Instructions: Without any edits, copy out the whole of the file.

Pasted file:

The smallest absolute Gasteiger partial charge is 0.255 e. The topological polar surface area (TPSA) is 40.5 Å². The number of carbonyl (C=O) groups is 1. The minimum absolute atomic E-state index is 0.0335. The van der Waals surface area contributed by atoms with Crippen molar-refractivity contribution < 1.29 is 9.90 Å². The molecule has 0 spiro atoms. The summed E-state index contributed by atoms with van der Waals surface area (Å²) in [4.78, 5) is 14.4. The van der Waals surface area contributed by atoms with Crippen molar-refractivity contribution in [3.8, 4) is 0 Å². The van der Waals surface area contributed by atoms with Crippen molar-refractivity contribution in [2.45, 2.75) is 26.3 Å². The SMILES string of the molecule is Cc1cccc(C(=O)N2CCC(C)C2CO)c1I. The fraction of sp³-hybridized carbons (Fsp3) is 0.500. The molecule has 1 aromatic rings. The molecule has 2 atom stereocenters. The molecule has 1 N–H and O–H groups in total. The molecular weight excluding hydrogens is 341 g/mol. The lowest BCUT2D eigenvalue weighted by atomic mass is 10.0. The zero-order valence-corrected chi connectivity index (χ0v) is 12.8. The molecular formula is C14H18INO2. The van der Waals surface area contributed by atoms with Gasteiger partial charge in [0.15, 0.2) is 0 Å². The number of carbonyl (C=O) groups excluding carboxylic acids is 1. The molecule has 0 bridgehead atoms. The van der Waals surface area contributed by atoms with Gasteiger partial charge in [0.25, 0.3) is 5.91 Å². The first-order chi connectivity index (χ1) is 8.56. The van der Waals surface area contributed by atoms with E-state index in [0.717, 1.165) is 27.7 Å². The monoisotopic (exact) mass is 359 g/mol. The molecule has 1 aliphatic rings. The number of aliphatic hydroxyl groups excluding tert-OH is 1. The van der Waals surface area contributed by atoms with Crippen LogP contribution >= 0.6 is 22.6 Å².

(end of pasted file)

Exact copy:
The smallest absolute Gasteiger partial charge is 0.255 e. The topological polar surface area (TPSA) is 40.5 Å². The number of carbonyl (C=O) groups is 1. The minimum absolute atomic E-state index is 0.0335. The van der Waals surface area contributed by atoms with Crippen molar-refractivity contribution < 1.29 is 9.90 Å². The molecule has 0 spiro atoms. The summed E-state index contributed by atoms with van der Waals surface area (Å²) in [4.78, 5) is 14.4. The van der Waals surface area contributed by atoms with Crippen molar-refractivity contribution in [3.8, 4) is 0 Å². The van der Waals surface area contributed by atoms with Crippen molar-refractivity contribution in [2.45, 2.75) is 26.3 Å². The SMILES string of the molecule is Cc1cccc(C(=O)N2CCC(C)C2CO)c1I. The fraction of sp³-hybridized carbons (Fsp3) is 0.500. The molecule has 1 aromatic rings. The molecule has 2 atom stereocenters. The molecule has 1 N–H and O–H groups in total. The molecular weight excluding hydrogens is 341 g/mol. The lowest BCUT2D eigenvalue weighted by atomic mass is 10.0. The zero-order valence-corrected chi connectivity index (χ0v) is 12.8. The molecular formula is C14H18INO2. The van der Waals surface area contributed by atoms with Gasteiger partial charge in [0.15, 0.2) is 0 Å². The number of carbonyl (C=O) groups excluding carboxylic acids is 1. The molecule has 0 bridgehead atoms. The van der Waals surface area contributed by atoms with Gasteiger partial charge in [0.25, 0.3) is 5.91 Å². The first-order chi connectivity index (χ1) is 8.56. The van der Waals surface area contributed by atoms with E-state index in [0.717, 1.165) is 27.7 Å². The monoisotopic (exact) mass is 359 g/mol. The molecule has 1 aliphatic rings. The number of aliphatic hydroxyl groups excluding tert-OH is 1. The van der Waals surface area contributed by atoms with Crippen LogP contribution >= 0.6 is 22.6 Å².